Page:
After 37 years of environmentally conscious operation, Stanley Selengut’s lease for Maho Bay Campground is due to expire in January 2012.
In anticipation of the looming deadline, the popular campground is currently planning to shutter its doors in July 2011 to have enough time to clear the property before evacuating. A national non-profit land conservation group, however, is working to stave off that reality.
Hoping to save the beloved campground from the wrecking ball, Trust for Public Land recently launched a campaign to acquire the 14-acre eco-resort perched above Little Maho Bay on North Shore Road in the V.I. National Park.
Led by TPL’s Southwest Florida and Caribbean Field office director John Garrison — a former director of Friends of VINP — the group successfully acquired the nearby 440-acre Estate Maho Bay property last year, which will be conveyed to VINP as federal funds become available.
Now TPL has turned its attention up the hill to the iconic campground, explained Garrison.
“We’ve just, within the past week or so, launched a campaign to start raising funds to try to acquire the Maho Bay Campground property so that the campground will continue,” Garrison said.
While the property is currently on the market for $32 million, Garrison declined to comment on how much TPL needs to raise in order to buy the property.
“We don’t know yet how much exactly we’re going to need,” he said. “I don’t have a figure that I can really discuss.”
If TPL is successful in acquiring the Maho Bay Camps, the group plans to keeps things basically as they currently operate, according to Garrison.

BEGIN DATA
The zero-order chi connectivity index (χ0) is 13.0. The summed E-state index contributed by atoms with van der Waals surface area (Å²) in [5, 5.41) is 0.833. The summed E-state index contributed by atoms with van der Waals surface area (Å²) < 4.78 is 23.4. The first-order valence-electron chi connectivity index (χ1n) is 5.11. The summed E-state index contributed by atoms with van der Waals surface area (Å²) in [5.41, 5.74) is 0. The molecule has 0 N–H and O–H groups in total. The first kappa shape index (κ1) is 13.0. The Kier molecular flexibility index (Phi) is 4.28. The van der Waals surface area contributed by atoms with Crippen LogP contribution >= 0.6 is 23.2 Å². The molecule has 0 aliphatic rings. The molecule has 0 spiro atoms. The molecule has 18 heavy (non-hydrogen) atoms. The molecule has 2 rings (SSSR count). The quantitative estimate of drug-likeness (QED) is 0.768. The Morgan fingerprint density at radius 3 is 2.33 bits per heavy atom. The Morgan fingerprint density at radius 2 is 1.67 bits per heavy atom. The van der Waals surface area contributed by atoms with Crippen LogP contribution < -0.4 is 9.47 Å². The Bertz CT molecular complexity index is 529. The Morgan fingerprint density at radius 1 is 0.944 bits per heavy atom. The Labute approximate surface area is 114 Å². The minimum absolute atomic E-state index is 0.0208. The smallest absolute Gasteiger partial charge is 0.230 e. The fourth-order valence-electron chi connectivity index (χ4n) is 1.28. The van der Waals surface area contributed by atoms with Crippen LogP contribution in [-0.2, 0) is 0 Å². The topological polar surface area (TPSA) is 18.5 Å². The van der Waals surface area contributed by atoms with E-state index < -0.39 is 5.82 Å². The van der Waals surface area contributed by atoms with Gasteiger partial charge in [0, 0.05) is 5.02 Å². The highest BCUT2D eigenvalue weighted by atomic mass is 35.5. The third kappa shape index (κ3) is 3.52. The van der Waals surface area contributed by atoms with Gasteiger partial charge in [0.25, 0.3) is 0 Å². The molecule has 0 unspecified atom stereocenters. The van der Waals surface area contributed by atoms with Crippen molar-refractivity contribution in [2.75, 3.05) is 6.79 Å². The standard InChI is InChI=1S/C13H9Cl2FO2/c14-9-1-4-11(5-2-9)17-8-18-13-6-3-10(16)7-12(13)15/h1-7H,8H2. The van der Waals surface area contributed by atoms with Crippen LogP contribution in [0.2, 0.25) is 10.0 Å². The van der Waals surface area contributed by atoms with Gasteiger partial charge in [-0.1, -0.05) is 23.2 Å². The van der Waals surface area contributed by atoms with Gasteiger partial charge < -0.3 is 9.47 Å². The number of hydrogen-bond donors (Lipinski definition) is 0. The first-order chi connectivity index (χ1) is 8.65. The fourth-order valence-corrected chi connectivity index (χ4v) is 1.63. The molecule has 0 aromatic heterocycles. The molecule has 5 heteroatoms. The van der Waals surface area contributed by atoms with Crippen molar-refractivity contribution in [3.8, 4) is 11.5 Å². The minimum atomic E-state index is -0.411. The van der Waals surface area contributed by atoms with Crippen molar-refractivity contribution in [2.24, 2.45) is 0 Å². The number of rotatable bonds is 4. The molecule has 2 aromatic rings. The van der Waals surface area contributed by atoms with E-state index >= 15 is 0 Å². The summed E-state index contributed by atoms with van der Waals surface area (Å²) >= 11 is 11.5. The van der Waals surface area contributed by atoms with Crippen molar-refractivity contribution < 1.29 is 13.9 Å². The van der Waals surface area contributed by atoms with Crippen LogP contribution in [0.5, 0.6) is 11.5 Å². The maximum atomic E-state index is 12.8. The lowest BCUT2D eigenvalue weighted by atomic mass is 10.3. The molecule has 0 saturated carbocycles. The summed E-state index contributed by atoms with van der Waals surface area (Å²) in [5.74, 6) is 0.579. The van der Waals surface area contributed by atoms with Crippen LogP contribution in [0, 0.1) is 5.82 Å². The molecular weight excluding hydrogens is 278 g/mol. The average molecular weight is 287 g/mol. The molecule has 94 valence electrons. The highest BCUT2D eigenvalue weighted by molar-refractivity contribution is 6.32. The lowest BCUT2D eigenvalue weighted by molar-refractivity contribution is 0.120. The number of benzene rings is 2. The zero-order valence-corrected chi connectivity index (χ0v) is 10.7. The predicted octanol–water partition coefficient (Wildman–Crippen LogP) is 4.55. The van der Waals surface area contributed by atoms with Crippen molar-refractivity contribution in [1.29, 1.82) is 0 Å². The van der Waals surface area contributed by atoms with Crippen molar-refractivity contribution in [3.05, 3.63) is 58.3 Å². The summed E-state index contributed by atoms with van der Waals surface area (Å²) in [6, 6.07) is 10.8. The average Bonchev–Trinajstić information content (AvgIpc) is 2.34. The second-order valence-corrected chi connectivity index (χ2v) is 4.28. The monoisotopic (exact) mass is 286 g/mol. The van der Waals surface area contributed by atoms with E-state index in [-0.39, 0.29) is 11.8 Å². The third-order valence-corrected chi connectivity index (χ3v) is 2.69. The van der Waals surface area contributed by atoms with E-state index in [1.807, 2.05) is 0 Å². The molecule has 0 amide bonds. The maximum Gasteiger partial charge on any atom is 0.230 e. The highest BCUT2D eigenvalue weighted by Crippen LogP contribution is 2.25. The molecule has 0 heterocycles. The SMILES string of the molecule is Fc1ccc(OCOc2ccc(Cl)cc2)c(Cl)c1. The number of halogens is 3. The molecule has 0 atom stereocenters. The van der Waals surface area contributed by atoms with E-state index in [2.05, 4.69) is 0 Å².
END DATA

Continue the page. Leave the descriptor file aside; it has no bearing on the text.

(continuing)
“Preferably, the property, if it is acquired by TPL, will be leased to Stanley (Selengut) on another long-term lease so it can pretty much remain as it has been for the past 30-odd years,” Garrison said. “It is a real icon on St. John.”
The campaign to save Maho Bay Camps won’t be an easy one, but Garrison thinks it is possible, he explained.
“I see it as a possibility,” said the TPL Caribbean field office director. “It’s going to require an enormous effort and the chance for federal money is not real good. So the money is going to have to come from private individuals and groups.”
“There are so many demands on federal funds, it’s not likely that anything would be approved in the time frame before the lease runs out,” he said.
Protecting Maho Bay Campground would ensure a unique experience for future generations of visitors to St. John while maintaining its low-impact on the ecosystem, Garrison added.
“Maho Camps is an important public entity that fills a need for affordable accommodation while also being totally environmentally-friendly,” he said. “It’s important to save to maintain the recycling efforts and environmental practices they have out there and to offer an affordable place for people to stay.”
While the future of Maho Bay Camps remains in question, Selengut’s sister property the eco-resort Estate Concordia Preserve on the southern shore of St. John, continues to be expanded. The recent opening of a restaurant and store already added to the remote resort’s appeal and additional guest units and art activities are expected in the future.
TPL has established a website for the Maho Bay Camps fund. Credit card donations can be made online at www.tpl.org/mahocamps, where there is also information for mailing checks for the fund.
For more information about Maho Bay Camps check out the website www.maho.org.